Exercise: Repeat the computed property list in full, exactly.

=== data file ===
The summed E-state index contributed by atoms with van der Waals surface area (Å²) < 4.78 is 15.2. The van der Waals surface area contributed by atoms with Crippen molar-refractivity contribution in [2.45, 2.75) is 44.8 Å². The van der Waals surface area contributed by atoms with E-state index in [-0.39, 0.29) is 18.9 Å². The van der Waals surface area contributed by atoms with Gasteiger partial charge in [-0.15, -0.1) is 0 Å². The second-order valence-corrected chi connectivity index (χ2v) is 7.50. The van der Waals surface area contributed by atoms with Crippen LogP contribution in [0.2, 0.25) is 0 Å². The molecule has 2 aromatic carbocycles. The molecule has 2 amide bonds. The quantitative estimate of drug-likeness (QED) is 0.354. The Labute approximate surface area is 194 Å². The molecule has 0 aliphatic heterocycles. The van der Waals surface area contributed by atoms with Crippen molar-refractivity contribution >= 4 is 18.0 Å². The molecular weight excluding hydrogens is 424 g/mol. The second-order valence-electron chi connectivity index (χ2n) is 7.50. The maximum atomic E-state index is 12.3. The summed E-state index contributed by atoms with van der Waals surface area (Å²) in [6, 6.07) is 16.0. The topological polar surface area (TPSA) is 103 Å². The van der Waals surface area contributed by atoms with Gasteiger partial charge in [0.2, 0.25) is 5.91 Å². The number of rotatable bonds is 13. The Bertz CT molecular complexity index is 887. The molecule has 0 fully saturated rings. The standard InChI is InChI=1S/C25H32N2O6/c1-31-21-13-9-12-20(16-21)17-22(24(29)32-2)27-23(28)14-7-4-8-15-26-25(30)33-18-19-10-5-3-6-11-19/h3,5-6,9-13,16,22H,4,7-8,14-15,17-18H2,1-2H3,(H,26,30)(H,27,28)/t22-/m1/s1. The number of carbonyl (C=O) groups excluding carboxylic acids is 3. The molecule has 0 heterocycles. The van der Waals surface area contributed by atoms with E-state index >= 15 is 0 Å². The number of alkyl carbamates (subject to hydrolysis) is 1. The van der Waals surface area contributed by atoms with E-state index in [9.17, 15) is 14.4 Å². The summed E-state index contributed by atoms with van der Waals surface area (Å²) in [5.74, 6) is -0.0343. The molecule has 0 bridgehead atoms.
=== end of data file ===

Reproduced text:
The summed E-state index contributed by atoms with van der Waals surface area (Å²) < 4.78 is 15.2. The van der Waals surface area contributed by atoms with Crippen molar-refractivity contribution in [2.45, 2.75) is 44.8 Å². The van der Waals surface area contributed by atoms with E-state index in [-0.39, 0.29) is 18.9 Å². The van der Waals surface area contributed by atoms with Gasteiger partial charge in [-0.15, -0.1) is 0 Å². The second-order valence-corrected chi connectivity index (χ2v) is 7.50. The van der Waals surface area contributed by atoms with Crippen LogP contribution in [0.2, 0.25) is 0 Å². The molecule has 2 aromatic carbocycles. The molecule has 2 amide bonds. The quantitative estimate of drug-likeness (QED) is 0.354. The Labute approximate surface area is 194 Å². The molecule has 0 aliphatic heterocycles. The van der Waals surface area contributed by atoms with Crippen molar-refractivity contribution >= 4 is 18.0 Å². The molecular weight excluding hydrogens is 424 g/mol. The second-order valence-electron chi connectivity index (χ2n) is 7.50. The maximum atomic E-state index is 12.3. The summed E-state index contributed by atoms with van der Waals surface area (Å²) in [6, 6.07) is 16.0. The topological polar surface area (TPSA) is 103 Å². The van der Waals surface area contributed by atoms with Gasteiger partial charge in [0.2, 0.25) is 5.91 Å². The number of rotatable bonds is 13. The Bertz CT molecular complexity index is 887. The molecule has 0 fully saturated rings. The standard InChI is InChI=1S/C25H32N2O6/c1-31-21-13-9-12-20(16-21)17-22(24(29)32-2)27-23(28)14-7-4-8-15-26-25(30)33-18-19-10-5-3-6-11-19/h3,5-6,9-13,16,22H,4,7-8,14-15,17-18H2,1-2H3,(H,26,30)(H,27,28)/t22-/m1/s1. The number of carbonyl (C=O) groups excluding carboxylic acids is 3. The molecule has 0 heterocycles. The van der Waals surface area contributed by atoms with E-state index >= 15 is 0 Å². The number of alkyl carbamates (subject to hydrolysis) is 1. The van der Waals surface area contributed by atoms with E-state index in [9.17, 15) is 14.4 Å². The summed E-state index contributed by atoms with van der Waals surface area (Å²) in [5.74, 6) is -0.0343. The molecule has 0 bridgehead atoms.